ANGLO Irish Bank believed the State was treating it "like a f**kin' bucket shop" in its final months before being nationalised.
Newly published Anglo Tapes reveal the mood in the doomed bank in November 2008, in the weeks after the state guarantee.
The bank's chief executive David Drumm again features prominently, in conversation with the bank's head of treasury John Bowe.
Just weeks earlier the pair had laughed about "abusing" the bank guarantee, with Mr Drumm giggling at Bowe's now infamous rendition of 'Deutschland Uber Alles'.
But a month later, Mr Drumm admits that it was becoming clear that the decision by the government to blanket guarantee its banks was beginning to poison Ireland's ability to fund itself in the markets.
During the revealing conversations, it is clear that Mr Drumm knows at this stage that the fate of Anglo and Ireland are now bound together inextricably.
But he is obviously more concerned about the survival of his own bank.
In this latest tape, Mr Drumm can be heard telling his colleague Mr Bowe that "We're just a complete punchbag at this point".
"I wonder is it time for to us act the complete bastards?" Mr Drumm ponders.
He also complains to Mr Bowe that the State seems more concerned with smaller institutions like Irish Nationwide and EBS than it is with Anglo.
Mr Bowe and Mr Drumm moan that Anglo should be given priority over its rivals by the State.
"You know we need to get billions," Mr Bowe says at one point.
"We're a bigger bank and we're being treated like a f**kin' bucket shop," Mr Drumm complains.
Mr Bowe tells Mr Drumm that he has been down to the Central Bank to discuss how Anglo can raise money.
Mr Drumm says he's had his own meetings with the National Treasury Management Agency (NTMA), which is responsible for funding the State.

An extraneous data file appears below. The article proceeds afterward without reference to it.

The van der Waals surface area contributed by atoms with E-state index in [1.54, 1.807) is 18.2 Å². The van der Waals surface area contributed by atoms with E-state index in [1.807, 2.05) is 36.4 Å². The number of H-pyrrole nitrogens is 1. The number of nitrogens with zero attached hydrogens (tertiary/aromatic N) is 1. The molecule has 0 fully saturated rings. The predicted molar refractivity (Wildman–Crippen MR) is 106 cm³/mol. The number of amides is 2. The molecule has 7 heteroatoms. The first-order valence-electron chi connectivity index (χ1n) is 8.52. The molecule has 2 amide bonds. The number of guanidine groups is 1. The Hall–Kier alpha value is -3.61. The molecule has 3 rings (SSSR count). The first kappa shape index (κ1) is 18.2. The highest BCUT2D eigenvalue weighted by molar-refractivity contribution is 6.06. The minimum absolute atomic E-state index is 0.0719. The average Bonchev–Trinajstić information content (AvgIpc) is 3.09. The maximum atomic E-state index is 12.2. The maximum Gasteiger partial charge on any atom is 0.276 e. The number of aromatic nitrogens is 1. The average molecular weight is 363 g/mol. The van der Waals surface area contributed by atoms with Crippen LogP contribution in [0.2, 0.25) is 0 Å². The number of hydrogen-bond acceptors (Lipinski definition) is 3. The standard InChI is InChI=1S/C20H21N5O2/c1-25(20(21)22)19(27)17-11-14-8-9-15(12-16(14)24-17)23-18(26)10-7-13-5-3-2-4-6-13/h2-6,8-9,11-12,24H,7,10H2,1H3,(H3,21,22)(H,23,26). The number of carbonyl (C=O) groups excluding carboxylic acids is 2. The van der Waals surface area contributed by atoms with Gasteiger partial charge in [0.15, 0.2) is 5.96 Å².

Following the bank guarantee, Ireland's banks are now tied to the sovereign – so the NTMA is concerned that the banks must break this link by starting to raise fresh funds from the market.
Mr Drumm said he managed to stay "nice and relaxed" in the meeting.
"I didn't have the eyeballs f**kin' flaring out of my head like I usually do, so it went well," he said.
Mr Drumm then describes a conversation he had with a respected senior figure in the NTMA.
Revealingly, Mr Drumm says that this NTMA official told him: "Why is the funding keeping you awake at night? That's not an Anglo problem, that's an everyone problem."
This comment shows that Ireland's toxic banks, after the bank guarantee, are now fatally entwined with the State's ability to fund itself.
Ireland is already at the beginning of its long slide into the humiliating EU-IMF bailout of 2010.
He also says that John Hurley, the governor of the Central Bank, is "worried" that Anglo needs billions from it.
Mr Drumm tells Mr Bowe to contact Brendan McDonagh (another senior NTMA official who now heads the National Asset Management Agency) to try and get Anglo bumped up the priority list.
Mr Bowe suggests arguing that Anglo's interests "need to be protected" and doing so is "in the State's interest".
Mr Drumm urges Mr Bowe to try to convince Mr McDonagh to argue that Anglo should be prioritised over bigger banks AIB and Bank of Ireland.
Mr Drumm says: "Why don't you ring him and say, 'I need a bit of help here, Brendan, because I felt outnumbered down there and they're going to ask backwards here because we've a vulnerability and it's only just f**kin' taken away from the f**kin' have-nots (Ireland's weaker banks) and given to the haves (Ireland's stronger banks). "
There is no suggestion that Mr McDonagh, who worked tirelessly for Ireland in the NTMA during the crisis, listened to Anglo's pleadings.
The fact, however, that Anglo felt the guarantee meant its success was now tied to the State's survival is both noteworthy and accurate.
Mr Drumm closes his chat by referring to Central Bank governor John Hurley as "El Govo" – a phrase usually more suited to a Latin American banana republic.